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How are Polar Bears Surviving in the Midst of Global Warming? Here’s the Debate




No animal will feel the impacts of global warming more than the snow-white polar bears living in the arctic circle. Sea ice of the Arctic is no more than about five meters thick, simply floating on the sea. In recent years, though, the sea ice has been shrinking.


With the shrinking sea ice, the foothold of the polar bears has been reduced, affecting their ability to catch prey such as seals and other sea life and leading to starvation of the animals known as shirokuma (white bears) in Japan. The American documentary An Inconvenient Truth (2006) depicted a polar bear barely managing to cling to an ice floe. As a result, polar bears have become symbols in the campaign for reduction of CO2 (carbon dioxide) emissions.


Contrary to the theory that polar bears are in jeopardy, however, some researchers have noted that the polar bear population is not in trouble. In their home habitats, there is a fiery debate going on over the population trends of the bears.




Polar bear eating a seal cub


Theory Warns of Extinction by End of 21st Century


In its July 20 issue, the science journal Nature Climate Change, a team of researchers at the University of Toronto, Canada, reports its future forecasts on polar bear populations.


The report warns the average temperature on planet Earth could rise around 4 degrees centigrade in the coming 100 years due to ballooning CO2 emissions, declaring “polar bears will be nearly extinct by the year 2100,” according to the journal.


The report’s projections are based on the assumption that the fasting duration of polar bears will be prolonged due to the loss of sea ice. Using such yardsticks as calculation of the bears’ fat consumption in hibernation, the research team estimates the longest possible fasting period, beyond which survival rates of adult polar bears and their cubs would decline.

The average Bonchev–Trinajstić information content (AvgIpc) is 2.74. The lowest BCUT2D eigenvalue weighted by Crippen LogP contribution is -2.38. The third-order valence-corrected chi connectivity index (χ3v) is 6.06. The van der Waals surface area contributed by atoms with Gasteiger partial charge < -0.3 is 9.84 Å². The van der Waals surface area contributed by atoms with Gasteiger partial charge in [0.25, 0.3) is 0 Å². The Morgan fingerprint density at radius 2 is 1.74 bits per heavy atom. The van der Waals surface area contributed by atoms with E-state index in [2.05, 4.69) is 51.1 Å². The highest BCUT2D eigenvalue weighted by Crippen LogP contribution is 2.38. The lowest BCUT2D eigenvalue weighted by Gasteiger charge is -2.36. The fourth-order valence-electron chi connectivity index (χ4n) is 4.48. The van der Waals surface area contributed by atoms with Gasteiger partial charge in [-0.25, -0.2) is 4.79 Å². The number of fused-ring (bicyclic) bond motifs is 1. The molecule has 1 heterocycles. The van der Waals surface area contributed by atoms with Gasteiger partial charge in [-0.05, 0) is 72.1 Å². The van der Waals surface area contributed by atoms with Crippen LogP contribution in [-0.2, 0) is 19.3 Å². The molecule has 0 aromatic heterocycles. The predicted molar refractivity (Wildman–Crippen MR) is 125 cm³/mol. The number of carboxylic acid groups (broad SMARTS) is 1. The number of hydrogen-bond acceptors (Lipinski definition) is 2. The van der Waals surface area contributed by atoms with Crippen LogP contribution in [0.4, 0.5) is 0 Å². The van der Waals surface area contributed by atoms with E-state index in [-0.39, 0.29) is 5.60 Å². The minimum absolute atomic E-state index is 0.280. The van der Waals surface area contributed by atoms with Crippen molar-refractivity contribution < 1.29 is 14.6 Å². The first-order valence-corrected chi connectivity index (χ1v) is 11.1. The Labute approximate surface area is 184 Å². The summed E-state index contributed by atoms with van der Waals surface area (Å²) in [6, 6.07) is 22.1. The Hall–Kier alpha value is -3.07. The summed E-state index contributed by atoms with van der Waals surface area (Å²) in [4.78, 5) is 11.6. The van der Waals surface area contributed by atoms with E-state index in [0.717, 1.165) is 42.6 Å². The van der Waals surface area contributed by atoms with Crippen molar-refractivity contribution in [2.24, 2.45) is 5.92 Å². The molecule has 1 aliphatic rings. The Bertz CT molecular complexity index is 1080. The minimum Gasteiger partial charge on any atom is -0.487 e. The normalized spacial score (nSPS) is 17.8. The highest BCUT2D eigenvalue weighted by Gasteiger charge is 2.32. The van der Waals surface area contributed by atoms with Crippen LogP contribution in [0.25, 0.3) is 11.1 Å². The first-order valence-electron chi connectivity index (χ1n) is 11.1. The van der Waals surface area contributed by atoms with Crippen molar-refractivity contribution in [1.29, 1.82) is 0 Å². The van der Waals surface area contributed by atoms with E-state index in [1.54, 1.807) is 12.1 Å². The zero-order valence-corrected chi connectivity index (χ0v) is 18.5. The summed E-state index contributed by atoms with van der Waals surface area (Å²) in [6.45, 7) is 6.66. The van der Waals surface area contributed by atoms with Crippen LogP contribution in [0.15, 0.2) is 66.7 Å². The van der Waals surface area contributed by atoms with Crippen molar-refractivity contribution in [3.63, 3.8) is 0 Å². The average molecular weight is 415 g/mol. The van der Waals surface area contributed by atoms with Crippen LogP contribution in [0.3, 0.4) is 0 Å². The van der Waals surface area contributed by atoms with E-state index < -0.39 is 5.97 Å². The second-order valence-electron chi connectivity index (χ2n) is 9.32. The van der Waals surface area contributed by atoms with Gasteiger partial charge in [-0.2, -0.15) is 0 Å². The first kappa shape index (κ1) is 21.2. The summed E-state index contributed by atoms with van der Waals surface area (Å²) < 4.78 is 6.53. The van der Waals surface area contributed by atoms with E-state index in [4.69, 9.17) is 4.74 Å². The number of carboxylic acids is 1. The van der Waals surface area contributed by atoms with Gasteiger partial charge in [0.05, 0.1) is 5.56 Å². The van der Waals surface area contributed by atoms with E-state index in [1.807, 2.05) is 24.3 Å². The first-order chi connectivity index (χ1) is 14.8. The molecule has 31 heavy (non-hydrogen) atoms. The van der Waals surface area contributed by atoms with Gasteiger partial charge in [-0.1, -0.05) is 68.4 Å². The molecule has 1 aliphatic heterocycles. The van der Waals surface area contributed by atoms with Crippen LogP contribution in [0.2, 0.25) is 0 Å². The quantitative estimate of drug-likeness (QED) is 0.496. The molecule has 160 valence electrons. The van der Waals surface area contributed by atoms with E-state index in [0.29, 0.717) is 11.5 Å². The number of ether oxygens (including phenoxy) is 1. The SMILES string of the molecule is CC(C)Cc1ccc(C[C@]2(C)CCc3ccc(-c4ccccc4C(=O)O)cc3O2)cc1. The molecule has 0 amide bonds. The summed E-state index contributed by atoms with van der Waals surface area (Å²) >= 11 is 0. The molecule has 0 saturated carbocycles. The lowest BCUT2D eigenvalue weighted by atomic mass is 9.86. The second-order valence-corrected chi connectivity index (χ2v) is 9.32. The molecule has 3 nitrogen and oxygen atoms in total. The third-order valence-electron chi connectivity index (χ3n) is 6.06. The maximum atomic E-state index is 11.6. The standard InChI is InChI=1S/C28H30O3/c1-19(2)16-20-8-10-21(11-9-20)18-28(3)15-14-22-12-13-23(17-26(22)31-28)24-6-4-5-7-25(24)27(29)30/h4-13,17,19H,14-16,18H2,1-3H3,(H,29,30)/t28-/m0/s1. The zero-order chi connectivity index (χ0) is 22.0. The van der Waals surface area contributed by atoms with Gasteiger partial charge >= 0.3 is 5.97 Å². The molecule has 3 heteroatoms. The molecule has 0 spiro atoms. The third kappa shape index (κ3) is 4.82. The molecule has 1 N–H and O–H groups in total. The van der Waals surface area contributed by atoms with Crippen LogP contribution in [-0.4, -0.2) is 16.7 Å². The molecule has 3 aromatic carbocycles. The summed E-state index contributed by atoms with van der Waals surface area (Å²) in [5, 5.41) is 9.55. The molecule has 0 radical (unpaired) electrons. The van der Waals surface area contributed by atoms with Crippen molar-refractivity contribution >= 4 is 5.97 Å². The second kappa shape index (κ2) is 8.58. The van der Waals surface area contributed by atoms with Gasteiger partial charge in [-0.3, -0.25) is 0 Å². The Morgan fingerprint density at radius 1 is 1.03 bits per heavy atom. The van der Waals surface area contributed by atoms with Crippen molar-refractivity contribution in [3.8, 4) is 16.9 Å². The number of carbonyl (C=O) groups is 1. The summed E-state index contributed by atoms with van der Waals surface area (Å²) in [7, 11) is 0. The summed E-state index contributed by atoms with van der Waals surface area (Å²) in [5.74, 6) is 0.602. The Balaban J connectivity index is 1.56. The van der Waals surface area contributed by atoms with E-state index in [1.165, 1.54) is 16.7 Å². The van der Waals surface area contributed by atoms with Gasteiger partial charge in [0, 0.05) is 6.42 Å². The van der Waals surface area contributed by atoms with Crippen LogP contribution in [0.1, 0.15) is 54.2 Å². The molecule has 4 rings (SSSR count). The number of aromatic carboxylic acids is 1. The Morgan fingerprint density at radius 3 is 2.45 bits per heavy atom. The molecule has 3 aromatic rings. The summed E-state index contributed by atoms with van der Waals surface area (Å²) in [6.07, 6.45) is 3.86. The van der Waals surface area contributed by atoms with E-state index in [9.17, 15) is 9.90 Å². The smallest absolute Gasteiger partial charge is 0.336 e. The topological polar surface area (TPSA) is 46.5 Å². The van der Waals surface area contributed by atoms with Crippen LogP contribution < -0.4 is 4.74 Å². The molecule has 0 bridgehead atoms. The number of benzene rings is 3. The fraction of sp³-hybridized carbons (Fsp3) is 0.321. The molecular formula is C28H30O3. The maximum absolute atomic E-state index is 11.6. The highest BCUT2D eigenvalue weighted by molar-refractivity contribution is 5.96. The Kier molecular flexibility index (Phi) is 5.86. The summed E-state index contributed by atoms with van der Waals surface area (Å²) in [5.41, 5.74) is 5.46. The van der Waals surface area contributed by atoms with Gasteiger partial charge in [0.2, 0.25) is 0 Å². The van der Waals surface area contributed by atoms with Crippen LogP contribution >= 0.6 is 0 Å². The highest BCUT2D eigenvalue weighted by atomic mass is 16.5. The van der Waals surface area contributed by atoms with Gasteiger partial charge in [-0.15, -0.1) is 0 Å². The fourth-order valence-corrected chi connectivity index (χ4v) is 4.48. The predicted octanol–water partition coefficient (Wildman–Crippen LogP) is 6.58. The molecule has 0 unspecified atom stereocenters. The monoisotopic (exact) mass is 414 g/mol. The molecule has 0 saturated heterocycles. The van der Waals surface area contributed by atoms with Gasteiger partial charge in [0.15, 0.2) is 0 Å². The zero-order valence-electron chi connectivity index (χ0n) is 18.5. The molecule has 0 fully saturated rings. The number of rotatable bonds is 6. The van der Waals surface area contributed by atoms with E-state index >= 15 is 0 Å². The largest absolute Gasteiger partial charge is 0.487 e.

As a result, some polar bear populations have already reached their limits, according to the researchers. Their report aims to raise the alarm over possible extinction of the king of Arctic animals. 


Polar bear mother and cubs in the Arctic


Twenty Reasons in Rebuttal


On the other hand, there are researchers who take exception to this view and instead argue that the polar bears are not in decline. Surprisingly, they insist that the polar bear populations have been stable, and even thriving, not plummeting as a result of shrinking Arctic sea ice.


One of such researchers is Dr. Susan Crockford, a zoologist and a former adjunct professor at the University of Victoria, Canada.


Last year she lost her job when renewal of her contract was rejected after 15 years as an adjunct professor, apparently due to the university’s perception that she was a climate change skeptic on the impacts of CO2 emissions. 



Dr. Crockford asserts that the shrinkage of sea ice of the Arctic has nothing to do with polar bears’ predation behaviors. The reason for that rests on the characteristics of their predatory activities, she notes.